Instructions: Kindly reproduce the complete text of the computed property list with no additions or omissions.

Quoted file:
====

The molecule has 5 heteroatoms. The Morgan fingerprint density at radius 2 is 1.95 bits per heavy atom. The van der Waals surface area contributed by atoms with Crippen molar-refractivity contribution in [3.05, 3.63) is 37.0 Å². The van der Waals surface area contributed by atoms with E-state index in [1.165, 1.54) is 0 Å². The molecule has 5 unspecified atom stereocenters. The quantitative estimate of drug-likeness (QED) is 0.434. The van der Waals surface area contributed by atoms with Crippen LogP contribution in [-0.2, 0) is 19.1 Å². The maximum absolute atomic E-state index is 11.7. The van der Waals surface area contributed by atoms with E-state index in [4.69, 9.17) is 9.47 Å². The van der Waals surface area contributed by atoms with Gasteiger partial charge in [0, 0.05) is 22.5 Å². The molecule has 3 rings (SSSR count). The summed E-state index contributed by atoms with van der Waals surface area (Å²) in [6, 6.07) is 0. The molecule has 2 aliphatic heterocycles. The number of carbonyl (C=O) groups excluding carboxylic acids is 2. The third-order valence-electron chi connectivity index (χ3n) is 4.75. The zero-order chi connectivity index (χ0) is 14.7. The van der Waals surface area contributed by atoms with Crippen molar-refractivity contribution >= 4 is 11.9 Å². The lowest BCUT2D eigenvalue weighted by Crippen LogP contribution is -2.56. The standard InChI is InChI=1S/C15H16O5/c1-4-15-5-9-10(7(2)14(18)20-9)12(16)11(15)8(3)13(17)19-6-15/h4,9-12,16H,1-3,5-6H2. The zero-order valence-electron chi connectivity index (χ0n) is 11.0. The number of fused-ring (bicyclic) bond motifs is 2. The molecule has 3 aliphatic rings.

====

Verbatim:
The molecule has 5 heteroatoms. The Morgan fingerprint density at radius 2 is 1.95 bits per heavy atom. The van der Waals surface area contributed by atoms with Crippen molar-refractivity contribution in [3.05, 3.63) is 37.0 Å². The van der Waals surface area contributed by atoms with E-state index in [1.165, 1.54) is 0 Å². The molecule has 5 unspecified atom stereocenters. The quantitative estimate of drug-likeness (QED) is 0.434. The van der Waals surface area contributed by atoms with Crippen LogP contribution in [-0.2, 0) is 19.1 Å². The maximum absolute atomic E-state index is 11.7. The van der Waals surface area contributed by atoms with E-state index in [4.69, 9.17) is 9.47 Å². The van der Waals surface area contributed by atoms with Gasteiger partial charge in [0, 0.05) is 22.5 Å². The molecule has 3 rings (SSSR count). The summed E-state index contributed by atoms with van der Waals surface area (Å²) in [6, 6.07) is 0. The molecule has 2 aliphatic heterocycles. The number of carbonyl (C=O) groups excluding carboxylic acids is 2. The third-order valence-electron chi connectivity index (χ3n) is 4.75. The zero-order chi connectivity index (χ0) is 14.7. The van der Waals surface area contributed by atoms with Crippen molar-refractivity contribution >= 4 is 11.9 Å². The lowest BCUT2D eigenvalue weighted by Crippen LogP contribution is -2.56. The standard InChI is InChI=1S/C15H16O5/c1-4-15-5-9-10(7(2)14(18)20-9)12(16)11(15)8(3)13(17)19-6-15/h4,9-12,16H,1-3,5-6H2. The zero-order valence-electron chi connectivity index (χ0n) is 11.0. The number of fused-ring (bicyclic) bond motifs is 2. The molecule has 3 aliphatic rings.